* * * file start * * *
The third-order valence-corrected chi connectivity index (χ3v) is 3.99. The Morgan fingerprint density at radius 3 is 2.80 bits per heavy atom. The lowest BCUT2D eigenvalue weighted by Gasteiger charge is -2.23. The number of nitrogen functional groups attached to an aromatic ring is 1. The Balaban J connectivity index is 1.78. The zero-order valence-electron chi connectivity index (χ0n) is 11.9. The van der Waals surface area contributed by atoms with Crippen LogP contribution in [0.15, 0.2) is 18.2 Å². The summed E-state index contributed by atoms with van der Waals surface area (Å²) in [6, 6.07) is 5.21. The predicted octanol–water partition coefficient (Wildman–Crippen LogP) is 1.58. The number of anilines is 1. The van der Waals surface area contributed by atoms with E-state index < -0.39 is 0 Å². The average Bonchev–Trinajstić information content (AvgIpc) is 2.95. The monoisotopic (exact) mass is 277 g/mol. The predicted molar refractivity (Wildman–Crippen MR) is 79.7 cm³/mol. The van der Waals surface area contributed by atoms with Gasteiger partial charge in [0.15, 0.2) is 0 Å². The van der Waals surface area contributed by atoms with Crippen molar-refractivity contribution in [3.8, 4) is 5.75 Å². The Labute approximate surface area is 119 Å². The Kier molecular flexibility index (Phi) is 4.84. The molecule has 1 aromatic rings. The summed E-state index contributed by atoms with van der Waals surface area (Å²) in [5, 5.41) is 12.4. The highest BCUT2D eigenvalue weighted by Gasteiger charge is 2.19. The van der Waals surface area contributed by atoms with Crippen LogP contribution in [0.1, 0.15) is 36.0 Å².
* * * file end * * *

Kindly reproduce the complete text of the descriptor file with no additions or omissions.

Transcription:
The third-order valence-corrected chi connectivity index (χ3v) is 3.99. The Morgan fingerprint density at radius 3 is 2.80 bits per heavy atom. The lowest BCUT2D eigenvalue weighted by Gasteiger charge is -2.23. The number of nitrogen functional groups attached to an aromatic ring is 1. The Balaban J connectivity index is 1.78. The zero-order valence-electron chi connectivity index (χ0n) is 11.9. The van der Waals surface area contributed by atoms with Crippen LogP contribution in [0.15, 0.2) is 18.2 Å². The summed E-state index contributed by atoms with van der Waals surface area (Å²) in [6, 6.07) is 5.21. The predicted octanol–water partition coefficient (Wildman–Crippen LogP) is 1.58. The number of anilines is 1. The van der Waals surface area contributed by atoms with E-state index < -0.39 is 0 Å². The average Bonchev–Trinajstić information content (AvgIpc) is 2.95. The monoisotopic (exact) mass is 277 g/mol. The predicted molar refractivity (Wildman–Crippen MR) is 79.7 cm³/mol. The van der Waals surface area contributed by atoms with Gasteiger partial charge in [0.15, 0.2) is 0 Å². The van der Waals surface area contributed by atoms with Crippen molar-refractivity contribution in [3.8, 4) is 5.75 Å². The Labute approximate surface area is 119 Å². The Kier molecular flexibility index (Phi) is 4.84. The molecule has 1 aromatic rings. The summed E-state index contributed by atoms with van der Waals surface area (Å²) in [5, 5.41) is 12.4. The highest BCUT2D eigenvalue weighted by Gasteiger charge is 2.19. The van der Waals surface area contributed by atoms with Crippen LogP contribution in [0.1, 0.15) is 36.0 Å².